Who do we ensure inclusive legal and judicial reforms? Photograph: Stephen Hird/Reuters
The phrase 'justice for all' is one of those terms regularly used by the development community, but not one we often stop to consider what it actually means and what achieving it would entail. Demanding change – from granting minorities the same right as majorities, to creating sensitive and compassionate court environments for victims and preventing the stigmatisation of the sick or disabled – justice for all is always easier said than done.
The reality is that both access to and quality of justice are major rule of law challenges. Over the past five years (2008-12), almost all the member states of the UN have taken part in the review of their human rights record at the United Nations human rights council in Geneva. Thisuniversal periodic review reveals that there are three important issues that hold back advances in the rule of law and justice:
Inconsistency between the law and what happens in real life: Lack of trust and confidence in the formal legal system is a pervasive issue for people in marginalised or disadvantaged groups. They often have grievances (such as systematic economic deprivation, forced eviction, rape, torture) that they do not feel empowered to address through the legal system, particularly where laws do not provide specific protection.
Formal justice systems have not reached out to the most disadvantaged people: They are largely not unable to access those systems. Where legal ways to access justice do exist, they are usually not used by disadvantaged groups due to distrust, alienation and lack of knowledge.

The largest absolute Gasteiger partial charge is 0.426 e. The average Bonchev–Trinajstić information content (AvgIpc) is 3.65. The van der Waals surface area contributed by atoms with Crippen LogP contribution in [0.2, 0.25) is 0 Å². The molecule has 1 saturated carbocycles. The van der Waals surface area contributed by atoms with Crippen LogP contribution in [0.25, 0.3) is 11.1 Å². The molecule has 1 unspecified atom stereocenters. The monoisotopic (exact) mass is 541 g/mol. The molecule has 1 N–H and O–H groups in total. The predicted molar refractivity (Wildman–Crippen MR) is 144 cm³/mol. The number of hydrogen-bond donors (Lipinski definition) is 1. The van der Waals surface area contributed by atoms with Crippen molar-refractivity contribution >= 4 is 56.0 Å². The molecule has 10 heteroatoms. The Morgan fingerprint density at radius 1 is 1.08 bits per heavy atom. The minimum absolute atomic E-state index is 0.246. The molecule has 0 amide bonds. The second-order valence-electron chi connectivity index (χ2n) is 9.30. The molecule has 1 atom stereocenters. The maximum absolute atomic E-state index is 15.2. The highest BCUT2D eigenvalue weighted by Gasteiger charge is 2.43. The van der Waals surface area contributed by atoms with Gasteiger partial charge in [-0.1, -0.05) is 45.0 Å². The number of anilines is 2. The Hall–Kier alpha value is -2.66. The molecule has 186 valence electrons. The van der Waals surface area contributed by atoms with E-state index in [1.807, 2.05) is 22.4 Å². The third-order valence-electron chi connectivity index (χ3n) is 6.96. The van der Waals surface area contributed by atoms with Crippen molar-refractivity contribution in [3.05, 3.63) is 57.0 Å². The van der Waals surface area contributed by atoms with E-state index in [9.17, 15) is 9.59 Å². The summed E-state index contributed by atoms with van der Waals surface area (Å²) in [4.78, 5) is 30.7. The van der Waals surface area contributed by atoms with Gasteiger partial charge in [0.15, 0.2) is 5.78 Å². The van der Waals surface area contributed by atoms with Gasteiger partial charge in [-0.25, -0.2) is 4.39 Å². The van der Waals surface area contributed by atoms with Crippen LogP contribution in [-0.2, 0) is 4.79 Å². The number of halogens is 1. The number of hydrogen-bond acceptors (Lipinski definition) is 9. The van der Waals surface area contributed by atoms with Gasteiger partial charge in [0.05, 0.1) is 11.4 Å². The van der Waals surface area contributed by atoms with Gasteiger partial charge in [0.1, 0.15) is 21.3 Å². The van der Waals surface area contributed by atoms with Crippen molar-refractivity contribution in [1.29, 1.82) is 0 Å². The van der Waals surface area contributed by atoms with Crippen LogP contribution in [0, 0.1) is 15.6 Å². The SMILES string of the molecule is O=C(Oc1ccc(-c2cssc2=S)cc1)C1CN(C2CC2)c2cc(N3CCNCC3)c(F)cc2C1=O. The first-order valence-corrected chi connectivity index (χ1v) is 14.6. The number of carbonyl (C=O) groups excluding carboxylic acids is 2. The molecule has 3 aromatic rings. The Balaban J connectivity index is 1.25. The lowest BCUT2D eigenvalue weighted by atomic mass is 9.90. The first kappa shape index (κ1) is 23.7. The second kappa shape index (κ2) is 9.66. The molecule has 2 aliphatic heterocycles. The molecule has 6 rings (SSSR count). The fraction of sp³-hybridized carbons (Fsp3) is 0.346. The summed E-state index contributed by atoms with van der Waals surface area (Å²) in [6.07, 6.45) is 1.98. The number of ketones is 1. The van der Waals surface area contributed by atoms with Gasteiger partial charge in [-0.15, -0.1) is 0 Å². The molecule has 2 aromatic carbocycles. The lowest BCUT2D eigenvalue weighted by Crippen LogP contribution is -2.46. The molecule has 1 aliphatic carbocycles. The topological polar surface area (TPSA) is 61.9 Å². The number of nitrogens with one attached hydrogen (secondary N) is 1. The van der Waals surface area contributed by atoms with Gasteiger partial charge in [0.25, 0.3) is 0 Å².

The slow pace of traditional reform is inadequate: Despite the modernisation of public institutions and the establishment of market economies, two formidable governance and rule of law challenges remain across many parts of the world. Weak political interest in further reform, which is a reflection of inadequate efforts to promote inclusive citizenship, afford protection to refugees and asylum seekers, and empower the excluded; and inadequate state capacity to implement reforms, deliver public services and ensure that powerful elites and duty bearers are accountable to taxpayers and constituencies.
Beyond governance flaws, the ability of a state to respect the rights of its citizens is reflected by the cultures and norms of that society. For example, gender-based discrimination is embedded in the laws of many countries. A World Bank-sponsored review of laws in Nepal identified 54 laws that discriminate against women. These include laws that prohibit transfer of the mother's citizenship to children (making married daughters ineligible to inherit property) and requiring a husband's consent for women's admission to certain educational institutions. And this is not unique to Nepal.
The challenge for justice systems at the national level is therefore, to address legitimate grievances of people who need legal protection the most. A more recent UNDP study – Strengthening judicial integrity through enhanced access to justice – (unpublished) shows that the main barriers for enhanced access to justice for women, persons with disabilities, and minorities are widespread poverty and public prejudice, low education of the target groups and lack of legal literacy. However, the most significant obstacles in accessing the courts are costs and duration of proceedings. Additionally, judges, lawyers and court staff lack sufficient awareness and knowledge about the specific needs of these groups and communities. They need more training and awareness to serve the actual needs. We are yet to harness the full potentials of innovative technologies and social media in the justice and governance systems.